Forum / Touched with Fire

  • 0001_pabst_blue_ribbon_time.thumb
    Jun 05, 05:01am

    Just read this. Some thoughts:

    Intro material much too long, too much repetition of material/concepts, with example after example after example of, essentially, the same thing.

    Long chapter on Byron too...long (though it was nice finally to get to stay with one artist for more than a paragraph or two). Too much repetition by last 1/3. However, the genealogical breakdown on the lunacy/alcoholism/violence/incest in his family is staggering, to say the least.

    Chapter on Henry and William James very good, with equally good treatment of family tree.

    Following chapters on other writers too...


    Wanted more on Melville, Tennyson, etc. They seem to get no more than a passing thought or two.

    Also, as a whole, it seemed to lack a narrative purpose/point. Which is fine, as I think the book is intended simply as an exploration of manic/depressive illness and artists, but I was left feeling rather vague about the whole thing.

    Me thinks she should possibly have simply written a book exclusively about Byron, as he seems to have been her over-riding interest, and the others (for the most part) almost approached as filler material.

  • 0001_pabst_blue_ribbon_time.thumb
    Jun 05, 10:15pm

    Hello, caller, you're onnnnnnnnn the air...

    "What's up with all the charts and graphs and tables in the first chapter? I mean, it's NOT a textbook, there won't be a test. I don't get it..."

  • Image.bedroom.009.expose.thumb
    Ann Bogle
    Jun 05, 10:59pm

    Matt, I'm so glad you're covering this book in the forum and that you read it so closely. I read it many years ago and do not have a copy so cannot verify, but I recall feeling it was like an anthology of poetry (is that way off or not so off?) and I remember that she (Kay Redfield Jamison) gave short shrift to many of the writers she names (as you say here).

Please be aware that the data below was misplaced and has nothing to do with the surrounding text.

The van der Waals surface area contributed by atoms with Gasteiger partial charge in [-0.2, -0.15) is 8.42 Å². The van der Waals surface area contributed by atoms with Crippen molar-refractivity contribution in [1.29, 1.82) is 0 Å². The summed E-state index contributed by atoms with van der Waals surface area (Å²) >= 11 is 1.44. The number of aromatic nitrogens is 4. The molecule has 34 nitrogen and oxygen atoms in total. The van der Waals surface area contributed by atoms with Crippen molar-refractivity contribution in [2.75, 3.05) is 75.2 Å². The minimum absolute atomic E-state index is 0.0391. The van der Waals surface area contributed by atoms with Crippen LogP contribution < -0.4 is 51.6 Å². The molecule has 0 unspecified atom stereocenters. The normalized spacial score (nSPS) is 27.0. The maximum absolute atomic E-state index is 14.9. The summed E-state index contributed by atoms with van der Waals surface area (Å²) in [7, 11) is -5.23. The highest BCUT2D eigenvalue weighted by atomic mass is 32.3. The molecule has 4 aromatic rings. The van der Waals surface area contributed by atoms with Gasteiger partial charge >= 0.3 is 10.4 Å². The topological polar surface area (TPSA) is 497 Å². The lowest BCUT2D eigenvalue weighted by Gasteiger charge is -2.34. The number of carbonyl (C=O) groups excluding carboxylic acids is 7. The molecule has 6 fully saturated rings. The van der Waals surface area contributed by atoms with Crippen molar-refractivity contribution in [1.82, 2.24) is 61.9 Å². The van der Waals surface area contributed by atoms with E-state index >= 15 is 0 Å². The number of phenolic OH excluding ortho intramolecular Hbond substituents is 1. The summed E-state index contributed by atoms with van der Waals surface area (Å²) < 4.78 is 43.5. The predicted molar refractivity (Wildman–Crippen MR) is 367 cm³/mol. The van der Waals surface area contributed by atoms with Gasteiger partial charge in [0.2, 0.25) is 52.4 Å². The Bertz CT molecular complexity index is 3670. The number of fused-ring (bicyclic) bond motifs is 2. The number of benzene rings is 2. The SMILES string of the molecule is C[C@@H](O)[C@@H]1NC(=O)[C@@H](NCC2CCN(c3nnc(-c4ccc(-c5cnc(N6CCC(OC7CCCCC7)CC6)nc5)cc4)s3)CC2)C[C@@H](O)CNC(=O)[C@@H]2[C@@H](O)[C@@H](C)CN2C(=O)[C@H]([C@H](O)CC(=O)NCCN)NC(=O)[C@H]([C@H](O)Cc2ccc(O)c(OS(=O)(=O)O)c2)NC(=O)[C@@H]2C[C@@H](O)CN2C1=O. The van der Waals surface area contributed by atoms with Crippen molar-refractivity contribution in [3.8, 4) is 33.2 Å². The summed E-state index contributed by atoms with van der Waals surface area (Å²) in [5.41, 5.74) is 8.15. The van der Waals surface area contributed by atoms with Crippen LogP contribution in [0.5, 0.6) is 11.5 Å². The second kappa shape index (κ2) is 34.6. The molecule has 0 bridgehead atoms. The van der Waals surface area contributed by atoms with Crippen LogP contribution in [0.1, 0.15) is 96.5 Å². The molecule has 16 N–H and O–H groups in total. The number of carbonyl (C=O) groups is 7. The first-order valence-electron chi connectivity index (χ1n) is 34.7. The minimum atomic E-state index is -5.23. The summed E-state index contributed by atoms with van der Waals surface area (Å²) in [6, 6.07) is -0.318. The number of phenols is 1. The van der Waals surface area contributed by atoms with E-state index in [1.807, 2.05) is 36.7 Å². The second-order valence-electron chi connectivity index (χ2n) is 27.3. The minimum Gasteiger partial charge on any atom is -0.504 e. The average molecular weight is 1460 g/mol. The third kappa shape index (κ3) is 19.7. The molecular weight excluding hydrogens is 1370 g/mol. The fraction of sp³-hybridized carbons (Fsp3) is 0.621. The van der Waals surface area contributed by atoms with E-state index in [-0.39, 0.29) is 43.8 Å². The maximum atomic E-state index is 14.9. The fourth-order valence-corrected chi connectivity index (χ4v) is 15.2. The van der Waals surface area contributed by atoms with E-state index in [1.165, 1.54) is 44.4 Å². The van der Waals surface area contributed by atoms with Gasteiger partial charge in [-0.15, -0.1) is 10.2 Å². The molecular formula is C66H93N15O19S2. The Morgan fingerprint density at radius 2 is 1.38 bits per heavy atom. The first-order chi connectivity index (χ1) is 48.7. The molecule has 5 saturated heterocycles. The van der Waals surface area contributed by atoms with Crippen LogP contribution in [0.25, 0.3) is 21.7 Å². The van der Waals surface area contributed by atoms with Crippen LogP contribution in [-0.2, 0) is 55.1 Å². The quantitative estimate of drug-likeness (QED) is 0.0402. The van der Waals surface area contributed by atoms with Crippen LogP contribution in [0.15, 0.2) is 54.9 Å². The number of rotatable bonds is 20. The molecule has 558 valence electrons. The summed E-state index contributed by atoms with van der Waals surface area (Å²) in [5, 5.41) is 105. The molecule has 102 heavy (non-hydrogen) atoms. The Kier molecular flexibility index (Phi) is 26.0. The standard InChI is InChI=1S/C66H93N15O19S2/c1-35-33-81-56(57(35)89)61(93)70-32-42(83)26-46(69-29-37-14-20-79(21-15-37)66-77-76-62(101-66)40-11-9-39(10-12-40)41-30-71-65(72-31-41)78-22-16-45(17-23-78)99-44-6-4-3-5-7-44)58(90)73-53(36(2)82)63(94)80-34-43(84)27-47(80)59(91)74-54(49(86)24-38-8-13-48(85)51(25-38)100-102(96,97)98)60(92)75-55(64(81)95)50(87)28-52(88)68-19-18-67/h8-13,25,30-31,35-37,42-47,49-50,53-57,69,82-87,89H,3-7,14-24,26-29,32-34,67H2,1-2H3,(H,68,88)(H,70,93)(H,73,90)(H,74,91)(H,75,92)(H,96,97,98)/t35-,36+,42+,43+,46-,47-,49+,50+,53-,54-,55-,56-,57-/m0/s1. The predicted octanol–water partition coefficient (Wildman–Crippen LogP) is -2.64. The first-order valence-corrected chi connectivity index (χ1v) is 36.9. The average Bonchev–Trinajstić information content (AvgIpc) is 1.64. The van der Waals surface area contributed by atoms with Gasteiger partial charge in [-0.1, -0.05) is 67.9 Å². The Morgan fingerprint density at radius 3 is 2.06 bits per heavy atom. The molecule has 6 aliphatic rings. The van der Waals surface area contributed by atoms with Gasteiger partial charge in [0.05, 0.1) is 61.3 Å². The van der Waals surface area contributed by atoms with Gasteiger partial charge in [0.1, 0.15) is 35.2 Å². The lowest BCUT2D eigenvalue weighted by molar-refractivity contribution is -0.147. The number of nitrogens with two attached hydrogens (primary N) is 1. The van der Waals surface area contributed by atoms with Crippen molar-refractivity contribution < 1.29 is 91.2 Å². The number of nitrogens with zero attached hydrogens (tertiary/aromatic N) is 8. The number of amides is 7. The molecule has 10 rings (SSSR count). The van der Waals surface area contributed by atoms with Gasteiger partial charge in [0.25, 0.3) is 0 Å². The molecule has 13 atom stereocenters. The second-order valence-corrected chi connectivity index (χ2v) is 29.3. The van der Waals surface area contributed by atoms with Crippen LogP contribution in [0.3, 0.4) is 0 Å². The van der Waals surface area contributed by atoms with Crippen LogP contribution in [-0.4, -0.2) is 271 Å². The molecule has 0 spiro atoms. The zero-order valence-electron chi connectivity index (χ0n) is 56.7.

Her books on suicide and exuberance I have not read but am somewhat interested. If anyone has read those, fill me in. I did read her memoir, An Unquiet Mind (a great title for a quiet book about bipolar/manic-depression).

  • 0001_pabst_blue_ribbon_time.thumb
    Jun 06, 01:07am

    It sounds like a good idea and something that would be easy to pitch to an agent: Manic-Depressive illness and Great Artists Affected by it.

    And it's got a great title.

    But how can you truly make a successful book out of this?

    Number one: you're not going to please everyone. Those in favor of This are going to bemoan all of that Thatness taking up space...

    And if you do come down on one side or the other of the question: Is creativity affected in a productive manner by M-D? (instead of taking the "scientific/balanced" approach), then you've cut your subject in half.

    If you simply say: Of course creativity is affected by M/D illness, then you have nothing to promote, intellectually.

    As to making it an examination of Byron exclusively, undoubtedly there are many biographies of Byron already in existence; and isn't he a bit too obvious a choice to begin with, being the poster-boy, as it were, for such behavior?

    It's almost a no-win situation, this question of how you would "build" such a book for a general reading audience.

    Enough scientific material to keep your colleagues satisfied (while boring the general reader, as nothing truly interesting is revealed), and then an unbalanced hodge-podge of examples from the artistic world does not, imo, make for a successful book.

    But what would a good book on this subject look like?

  • Linda.thumb
    Linda Simoni-Wastila
    Jun 06, 01:39am

    Matt, to answer your last question--The Bell Jar.

    How do you define 'successful?'

    Ann, I've read all her books, though it's been some time, and will fill in soon.

    More later, just in from work and class. Peace...

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